The initial investigation, just as in cases of a patient presenting with a pelvic mass, should therefore include a pelvic ultrasound. MRI may further help in distinguishing benign leiomyomas from other solid pelvic and abdominal tumors [10]. The nondegenerated myomas are typically hypointense on T2-weighted images and isointense on T1-weighted images. The difficulty in differentiating the benign leiomyoma from the malignant leiomyosarcoma emphasizes the need for a thorough clinical history and histological diagnosis. Our patient had a pelvic scan and an abdominopelvic MRI.

Measurement of tumor markers such as CA 125, α-fetoprotein, or CA19-9 may be done, though they may be falsely elevated with occasional ascites [10]. Our patient had no clinical or radiological ascites, and given her previous history of laparoscopic myomectomy, we did not consider measuring the tumor markers, because the mass was unlikely to be malignant. However, in cases of suspected malignancy such as leiomyosarcoma, tumor markers may be useful in monitoring therapy and follow-up, especially if initially elevated [15].

Treatment involves excision of the parasitic myoma. This would be achieved through laparoscopy with good outcomes or through laparotomy, especially in cases of large myomas or suspected malignancy. In our patient, excision was performed through a laparotomy. Whenever possible, a multidisciplinary approach should be used, especially when the parasitic myoma is near other organs [10]. This was not necessary in our patient, however, because the myoma was on the anterior abdominal wall.

To reduce the risk of developing parasitic leiomyomas following power morcellation, various alternatives have been suggested [1, 9]. The morcellation can be performed in a containment bag. This reduces spread of the morcellated fragments. However, when malignancy is suspected, morcellation should be avoided. Large specimens can be retrieved from the abdominal cavity by bisecting or by cutting in small portions that can then be removed though colpotomy or minilaparotomy. In addition, it is essential to carefully check the abdominal cavity after morcellation to avoid leaving myoma fragments [2, 4, 8], though this may still be insufficient to remove all tissue fragments [9].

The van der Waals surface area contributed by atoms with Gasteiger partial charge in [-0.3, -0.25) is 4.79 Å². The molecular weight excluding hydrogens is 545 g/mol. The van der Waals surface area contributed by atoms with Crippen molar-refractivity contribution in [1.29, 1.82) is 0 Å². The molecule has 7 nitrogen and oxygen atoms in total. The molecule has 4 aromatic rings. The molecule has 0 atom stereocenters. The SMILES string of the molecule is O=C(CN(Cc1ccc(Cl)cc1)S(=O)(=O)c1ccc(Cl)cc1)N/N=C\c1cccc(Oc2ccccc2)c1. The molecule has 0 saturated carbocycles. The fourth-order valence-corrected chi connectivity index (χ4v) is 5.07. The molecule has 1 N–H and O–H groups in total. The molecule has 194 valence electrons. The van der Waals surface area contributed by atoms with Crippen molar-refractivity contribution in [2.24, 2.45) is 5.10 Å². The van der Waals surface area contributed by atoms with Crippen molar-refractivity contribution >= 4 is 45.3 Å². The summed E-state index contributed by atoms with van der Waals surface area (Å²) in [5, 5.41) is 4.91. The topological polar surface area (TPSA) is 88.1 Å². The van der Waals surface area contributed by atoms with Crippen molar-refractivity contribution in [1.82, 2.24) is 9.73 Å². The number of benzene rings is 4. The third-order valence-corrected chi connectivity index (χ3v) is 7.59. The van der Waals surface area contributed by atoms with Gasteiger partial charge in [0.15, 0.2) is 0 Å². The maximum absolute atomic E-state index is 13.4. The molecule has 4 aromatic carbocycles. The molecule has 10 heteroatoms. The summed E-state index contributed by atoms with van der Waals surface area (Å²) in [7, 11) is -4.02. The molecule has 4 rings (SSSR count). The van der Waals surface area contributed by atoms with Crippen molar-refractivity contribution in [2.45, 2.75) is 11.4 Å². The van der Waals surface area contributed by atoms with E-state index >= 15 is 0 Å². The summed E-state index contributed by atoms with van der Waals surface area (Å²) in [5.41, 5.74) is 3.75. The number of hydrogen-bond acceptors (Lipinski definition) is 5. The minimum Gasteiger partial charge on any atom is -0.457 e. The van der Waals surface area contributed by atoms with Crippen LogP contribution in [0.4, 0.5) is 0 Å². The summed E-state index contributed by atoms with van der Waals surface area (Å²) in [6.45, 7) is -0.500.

Conclusions

Parasitic leiomyomas are a rare late complication of power morcellation following laparoscopic myomectomy or hysterectomy. Most patients present with an abdominal/pelvic mass and may need surgical excision to relieve the symptoms. Care should be taken during power morcellation to prevent excessive fragmentation of the tissues, some of which may become implanted and persist to form parasitic myomas. Moreover, effort should be made to retrieve all myoma fragments by carefully checking the abdominal cavity. Whenever possible, the morcellation should be done in a containment bag.

Declarations

Acknowledgements

We thank our patient for allowing us to report her medical condition.

Funding

Not applicable.

Availability of data and materials

Data sharing is not applicable to this article, because no datasets were generated or analyzed during the current study.

Authors’ contributions

FMO analyzed the case and wrote the manuscript. SKM wrote the manuscript and discussed the report. TO wrote the manuscript, including the Discussion section. All authors took part in performing the surgery. All authors read and approved the final manuscript.

Ethics approval and consent to participate

Not applicable.

Consent for publication

Written informed consent was obtained from the patient for publication of this case report and any accompanying images. A copy of the written consent is available for review by the Editor-in-Chief of this journal.

Competing interests

The authors declare that they have no competing interests.

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Authors’ Affiliations

(1)
Department of Obstetrics and Gynaecology, Aga Khan University, P.O. Box 30270-00100, Nairobi, Kenya

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Copyright

© The Author(s). 2018